Herbal Magick: Lily of the Valley

Herbal Magick: Lily of the Valley May 27, 2017

Lily of the Valley is a tiny, delicate flower that is full of magick. Ruled by the element of air, this botanical is said to foster communication, improve memory, mental stability, purity, and peace.

Lily of the Valley photo by Lilith Dorsey. All rights reserved.
Lily of the Valley photo by Lilith Dorsey. All rights reserved.

May lily, Lily constancy, and ladder to heaven, are some of the other names for this plant. According to the herbalist Culpeper “there is an old English legend from Sussex that St. Leonard fought against a great dragon in the woods near Horham and wherever his blood fell lilies of the valley sprang up to commemorate the desperate fight. The woods still bear the name of St Leonard and the forest floor is still covered in lilies of the valley. ” Blooming this time of year it makes a traditional appearance on Beltane altars and as offerings.

Lily of the Valley is believed to magickally connect the head and the heart. It opens the pathways in our mind to allow access to higher spheres of consciousness. Spiritually it pairs well with crystals like amethyst, quartz, and amber. You can use the flowers, leaves, or the powdered root in your spellwork.

According to the legendary Victorian language of flowers if you received this bloom it meant happiness was to return to you. Partially for this reason people use it in workings to return a lost love, or heal a divided relationship.

Both the gods Apollo and Mercury rule over this plant. It can clearly help with communication and messages from this world and other realms as well. You can combine Lily of the Valley with some of the other plants from the list below to create your own fairy garden.

Plants for your Fairy Garden

Lily of the Valley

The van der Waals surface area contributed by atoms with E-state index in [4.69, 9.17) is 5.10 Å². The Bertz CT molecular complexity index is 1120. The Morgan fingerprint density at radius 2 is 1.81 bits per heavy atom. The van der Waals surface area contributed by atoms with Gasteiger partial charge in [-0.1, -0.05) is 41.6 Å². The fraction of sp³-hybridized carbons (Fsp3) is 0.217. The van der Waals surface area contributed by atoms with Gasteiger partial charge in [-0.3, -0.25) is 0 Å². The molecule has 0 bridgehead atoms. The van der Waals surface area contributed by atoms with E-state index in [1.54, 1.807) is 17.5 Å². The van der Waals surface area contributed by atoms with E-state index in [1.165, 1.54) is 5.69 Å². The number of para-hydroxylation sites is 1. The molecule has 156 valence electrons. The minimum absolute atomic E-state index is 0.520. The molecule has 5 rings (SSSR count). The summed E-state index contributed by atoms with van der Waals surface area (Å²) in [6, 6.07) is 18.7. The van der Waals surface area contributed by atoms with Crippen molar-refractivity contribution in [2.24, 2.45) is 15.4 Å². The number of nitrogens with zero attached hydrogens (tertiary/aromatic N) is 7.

Irish Moss






Like many botanicals, parts of Lily of the Valley can be toxic. Special care is to be taken with the berries of this plant. Please proceed with caution and good judgement.

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About Lilith Dorsey
Lilith Dorsey M.A., hails from many magickal traditions, including Afro-Caribbean, Celtic, and Indigenous American spirituality. Their traditional education focused on Plant Science, Anthropology, and Film at the University of R.I, New York University, and the University of London, and their magickal training includes numerous initiations in Santeria also known as Lucumi, Haitian Vodoun, and New Orleans Voodoo. Lilith Dorsey is also a Voodoo Priestess and in that capacity has been doing successful magick since 1991 for patrons, is editor/publisher of Oshun-African Magickal Quarterly, filmmaker of the experimental documentary Bodies of Water :Voodoo Identity and Tranceformation,’ and choreographer/performer for jazz legend Dr. John’s “Night Tripper” Voodoo Show. They have long been committed to providing accurate and respectful information about the African Traditional Religions and are proud to be a published Black author of such titles as Voodoo and African Traditional Religion, 55 Ways to Connect to Goddess, The African-American Ritual Cookbook, Love Magic, the bestselling Orishas, Goddesses and Voodoo Queens and the award winning Water Magic. You can read more about the author here.

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